1. The Nickel Boys by Colson Whitehead (Doubleday, $25)

Colson Whitehead "can succeed at any novel he takes on," said Sam Sacks at The Wall Street Journal. The 2017 Pulitzer Prize winner chose to forego any flashes of whimsy or magic realism in his latest effort, but the book doesn't need them. It takes a grim true story — about a 20th-century Florida reform school at which black students were routinely beaten and often murdered — and makes the horror vivid. His protagonist is a model teenager who's been unjustly confined to the Nickel Academy, and the young man's experience inside "culminates in a dazzling final twist that Whitehead stages with such casual skill that one only begins to unpack its meanings well after the book has ended." Elwood's best friend inside is less trusting than he that justice will prevail, and the pair regularly debate the nature of the world they live in, said Anna Deavere Smith at The New York Review of Books. Only one viewpoint can prevail in this "profoundly sad but elegant" novel. Yet in the toxic place fate has consigned them to, "their comradeship is the hope."

2. Trust Exercise by Susan Choi (Holt, $27)

The first third of this crafty novel, though "magnificent on its own," offers no hint of the twists to come, said David Canfield at Entertainment Weekly. In 1980s Texas, an affair between two drama students at an elite arts high school ignites, then flames out — all under the watchful eye of a charismatic teacher whose instructional style borders on emotional abuse. But the girl in that relationship is only the book's first narrator: About 100 pages in, the time frame shifts and a former classmate takes over with an account that "calls into question much of the story as it's been told." The new drama that begins to unfold is "propelled by white-hot rage and the desire for revenge," said Lucy Scholes at the Financial Times. And that's not the novel's final reset, or Choi's final word on the ethics of co-opting the details of other peoples' lives for the sake of telling one's own story. Though Choi has written wily novels before, "Trust Exercise is without a doubt her most ingenious yet."

3. Lost Children Archive by Valeria Luiselli (Knopf, $28)

"Not since Lolita has a road trip so brilliantly captured the dark underbelly of the American dream," said Carmen Maria Machado at O magazine. In Valeria Luiselli's fourth novel, a New York couple makes a cross-country road trip with their two young children, trying to distract themselves from marriage troubles by pursuing separate passion projects: He is creating an audio documentary about the Apache; she is making her own on migrant children from Central America. As Luiselli lets the story slowly unfold, "her language is so transporting, it stops you time and again." And she has a major plot twist waiting, said James Wood at The New Yorker. Out West, the couple's children, ages 10 and 5, go missing, tripping a gripping and "somewhat fantastical" tale in which they endure some of the same hardships faced by young migrants. Ultimately, this "brilliantly intricate" book reminds us why the stories of vulnerable people need to be told and retold. "The story hasn't ended yet — far from it."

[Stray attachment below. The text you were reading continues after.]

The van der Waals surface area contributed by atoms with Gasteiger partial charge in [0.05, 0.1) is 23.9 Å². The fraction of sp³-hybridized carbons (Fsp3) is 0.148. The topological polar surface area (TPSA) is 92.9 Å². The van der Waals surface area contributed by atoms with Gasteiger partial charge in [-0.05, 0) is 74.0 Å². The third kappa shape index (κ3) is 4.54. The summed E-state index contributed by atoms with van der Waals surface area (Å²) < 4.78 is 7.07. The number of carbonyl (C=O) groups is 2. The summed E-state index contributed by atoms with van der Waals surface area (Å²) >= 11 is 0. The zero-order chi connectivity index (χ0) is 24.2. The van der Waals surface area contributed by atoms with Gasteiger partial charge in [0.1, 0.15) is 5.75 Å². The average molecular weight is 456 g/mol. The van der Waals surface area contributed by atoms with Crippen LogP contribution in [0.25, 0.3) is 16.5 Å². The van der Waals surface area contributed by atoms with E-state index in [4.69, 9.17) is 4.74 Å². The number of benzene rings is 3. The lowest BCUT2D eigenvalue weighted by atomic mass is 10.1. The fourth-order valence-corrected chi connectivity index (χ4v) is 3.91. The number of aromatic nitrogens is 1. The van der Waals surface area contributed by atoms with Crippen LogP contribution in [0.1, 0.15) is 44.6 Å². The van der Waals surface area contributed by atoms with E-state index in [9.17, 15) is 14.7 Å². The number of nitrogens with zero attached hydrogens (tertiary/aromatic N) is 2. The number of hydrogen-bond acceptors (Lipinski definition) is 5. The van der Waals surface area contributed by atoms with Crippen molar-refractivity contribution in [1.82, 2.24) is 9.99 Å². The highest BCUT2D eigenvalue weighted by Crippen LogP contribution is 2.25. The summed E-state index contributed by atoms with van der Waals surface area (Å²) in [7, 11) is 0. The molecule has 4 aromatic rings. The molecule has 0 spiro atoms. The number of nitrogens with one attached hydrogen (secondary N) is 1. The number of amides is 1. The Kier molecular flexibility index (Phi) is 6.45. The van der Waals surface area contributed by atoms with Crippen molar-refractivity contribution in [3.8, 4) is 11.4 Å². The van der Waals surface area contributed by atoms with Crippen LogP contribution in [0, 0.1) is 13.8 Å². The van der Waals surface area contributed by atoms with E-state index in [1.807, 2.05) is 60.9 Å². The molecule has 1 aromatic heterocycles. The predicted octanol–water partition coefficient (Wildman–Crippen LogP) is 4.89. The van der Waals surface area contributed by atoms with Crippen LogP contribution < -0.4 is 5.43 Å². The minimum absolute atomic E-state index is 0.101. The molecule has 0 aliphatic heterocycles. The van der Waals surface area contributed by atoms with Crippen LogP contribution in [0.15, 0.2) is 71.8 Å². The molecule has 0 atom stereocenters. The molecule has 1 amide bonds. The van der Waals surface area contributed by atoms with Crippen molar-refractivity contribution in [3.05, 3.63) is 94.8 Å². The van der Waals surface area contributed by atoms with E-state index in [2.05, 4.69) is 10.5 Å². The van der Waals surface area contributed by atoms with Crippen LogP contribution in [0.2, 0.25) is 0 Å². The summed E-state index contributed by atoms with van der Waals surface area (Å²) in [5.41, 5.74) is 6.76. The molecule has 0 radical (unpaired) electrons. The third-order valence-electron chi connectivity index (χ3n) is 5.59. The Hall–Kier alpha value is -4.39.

4. On Earth We're Briefly Gorgeous by Ocean Vuong (Penguin, $26)

It might be easiest to read Ocean Vuong's "devastatingly beautiful" coming-of-age novel in small doses, said Heller McAlpin at NPR. "Not because the often elliptical, poetic language is difficult, but because the subject matter is so shattering." Drawing loosely from his own life, the Saigon-born poet presents the novel as a long letter written by a character we know as Little Dog, a young Vietnamese-American brought up in Hartford, Conn., where he was a victim of racism and abuse. Little Dog is writing to his mother, a war refugee who doesn't read English well, so he feels free to include a secret from his teenage years: a sexual relationship he had with the white grandson of a tobacco farmer. "There are moments when the writing slips, becoming cloying," said Steph Cha at the Los Angeles Times. Given the way Vuong consistently reaches for poetic effect, though, "it's impressive that this doesn't happen more often." Despite the hardships it describes, "On Earth We're Briefly Gorgeous is a book of sustained beauty and lyricism, a series of high notes that trembles exquisitely almost without break."

5. The Topeka School by Ben Lerner (Farrar, Straus & Giroux, $27)

"Here is that all-too-rare masterpiece: a svelte big novel," said Ron Charles at The Washington Post. Ben Lerner's "extraordinarily brilliant" bildungsroman requires fewer than 300 pages to capture the particularities of his 1990s hometown Topeka and use those details to illuminate a wider world. As the novel traces the travails of a Lerner-like high-school debate star, the tension between his psychologist parents, and the violent potential of an emotionally disturbed dropout, it provides insight that "seems downright forensic in its ability to trace the pathologies consuming us." Not to me, said Evan Kindley at The Nation. Lerner, an acclaimed poet, wants to believe that miscommunications and misunderstandings explain the nation's current divisions. But that's why he's not a social scientist. He is an acclaimed poet who has now written three novels, and "as a prose performance, The Topeka School is an unqualified success."

How the books were chosen
Our top-5 lists were created by tallying and weighting the rankings of 23 other sources, including AVClub.com, the Chicago Tribune, The Economist, Entertainment Weekly, GQ, the Milwaukee Journal Sentinel, the Minneapolis Star Tribune, The New Yorker, The New York Times, NPR, O magazine, People, Publishers Weekly, Slate.com, the St. Louis Post-Dispatch, Time, USA Today, Vogue, Vox.com, The Wall Street Journal, and The Washington Post.